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Humorist and long-time network executive Gil Schwartz dies at 68

11 months 1 week 1 day ago Monday, May 04 2020 May 4, 2020 May 04, 2020 9:31 AM May 04, 2020 in News
Source: Associated Press
Gil Schwartz, the longtime CBS communications executive who wrote humorous novels and columns under the pen name Stanley Bing died of natural causes on Saturday, May 2.

LOS ANGELES (AP) — Gil Schwartz, the longtime CBS communications executive who wrote humorous novels and columns under the pen name Stanley Bing, has died. He was 68.

CBS representatives said Sunday that Schwartz died Saturday at his home in Santa Monica, California. His death, they said, was unexpected, but due to natural causes.

Schwartz had a distinguished nearly 40-year career in corporate America with CBS, Viacom and Westinghouse Broadcasting. He retired in 2018 from his post as senior executive vice president and chief communications officer of CBS Corporation.

But unlike most of his peers, Schwartz had a once-secret and then public side career as a lauded humorist and writer of 13 books who satirized the business world he was part of. Under the pseudonym Stanley Bing, Schwartz wrote a column in Esquire for 13 years and then in Fortune. One, “Executive Summary: Stanley Bing,” from 1991, describes an unwelcome 40th birthday in the style of a corporate presentation.

“You’ll have to excuse me if I sound a little morose. I am morose,” he wrote. “This corporation recently celebrated its fortieth anniversary of operations. Quite a few parties were held in its honor, and they succeeded in getting this speaker somewhat depressed in the way that only enforced merriment truly can.”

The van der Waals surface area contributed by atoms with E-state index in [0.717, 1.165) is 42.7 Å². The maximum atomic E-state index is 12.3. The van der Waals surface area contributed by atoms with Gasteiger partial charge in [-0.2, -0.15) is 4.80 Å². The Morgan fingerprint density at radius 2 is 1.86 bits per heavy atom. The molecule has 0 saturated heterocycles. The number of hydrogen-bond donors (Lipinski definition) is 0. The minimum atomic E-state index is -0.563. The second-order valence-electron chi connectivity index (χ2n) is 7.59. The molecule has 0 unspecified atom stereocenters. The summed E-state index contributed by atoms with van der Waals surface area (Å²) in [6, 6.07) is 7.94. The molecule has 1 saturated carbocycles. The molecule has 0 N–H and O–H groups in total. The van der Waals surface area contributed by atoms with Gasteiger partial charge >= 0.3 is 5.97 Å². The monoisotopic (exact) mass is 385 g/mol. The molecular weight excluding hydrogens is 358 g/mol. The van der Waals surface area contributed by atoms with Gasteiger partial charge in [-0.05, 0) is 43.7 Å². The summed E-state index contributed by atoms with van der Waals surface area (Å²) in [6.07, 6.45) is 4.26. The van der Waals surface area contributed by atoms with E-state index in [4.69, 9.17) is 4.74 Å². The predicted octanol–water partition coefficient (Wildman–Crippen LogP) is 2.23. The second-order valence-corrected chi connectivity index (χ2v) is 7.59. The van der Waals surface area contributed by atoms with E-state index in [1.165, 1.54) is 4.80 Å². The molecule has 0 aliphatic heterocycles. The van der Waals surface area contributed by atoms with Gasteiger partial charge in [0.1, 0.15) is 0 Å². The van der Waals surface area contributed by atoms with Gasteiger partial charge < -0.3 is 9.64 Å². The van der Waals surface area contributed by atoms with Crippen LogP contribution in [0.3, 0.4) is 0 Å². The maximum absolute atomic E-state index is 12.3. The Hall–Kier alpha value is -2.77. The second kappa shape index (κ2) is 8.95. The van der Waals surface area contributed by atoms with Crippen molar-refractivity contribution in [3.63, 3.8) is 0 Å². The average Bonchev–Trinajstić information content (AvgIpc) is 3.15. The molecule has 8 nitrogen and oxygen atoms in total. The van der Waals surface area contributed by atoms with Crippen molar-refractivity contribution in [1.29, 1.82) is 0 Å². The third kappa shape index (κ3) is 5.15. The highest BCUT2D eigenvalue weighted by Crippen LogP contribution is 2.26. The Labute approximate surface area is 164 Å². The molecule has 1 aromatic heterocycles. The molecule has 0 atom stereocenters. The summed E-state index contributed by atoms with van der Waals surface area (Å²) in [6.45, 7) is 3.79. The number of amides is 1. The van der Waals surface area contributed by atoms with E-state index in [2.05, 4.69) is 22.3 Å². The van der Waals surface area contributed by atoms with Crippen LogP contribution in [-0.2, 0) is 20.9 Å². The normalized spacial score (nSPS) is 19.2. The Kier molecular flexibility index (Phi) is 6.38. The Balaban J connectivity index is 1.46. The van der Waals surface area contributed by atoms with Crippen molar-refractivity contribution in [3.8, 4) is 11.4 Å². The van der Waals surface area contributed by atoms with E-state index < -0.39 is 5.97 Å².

Although he was able to hold the dual identities in secret for a while, in the 1990s, it became “the most poorly held secret in the media business.”

“Bing’s” books included “Crazy Bosses: Spotting Them, Serving Them, Surviving Them,” “You Look Nice Today,” “Lloyd: What Happened,” and “Immortal Life: A Soon to Be True Story.”

Born in New York City in 1951, Schwartz studied theater arts and English at Brandeis University. He was a renaissance man: A poet, playwright, actor, guitarist and photographer of birds, food and travel.

Schwartz is survived by his wife of 14 years, Laura Svienty, two children, two step children and two grandchildren. The statement says a memorial service will take place in the fall. In lieu of flowers, the family requests anyone seeking to honor Schwartz donate to lafoodbank.orgfoodbanknyc.org or sfmfoodbank.org.

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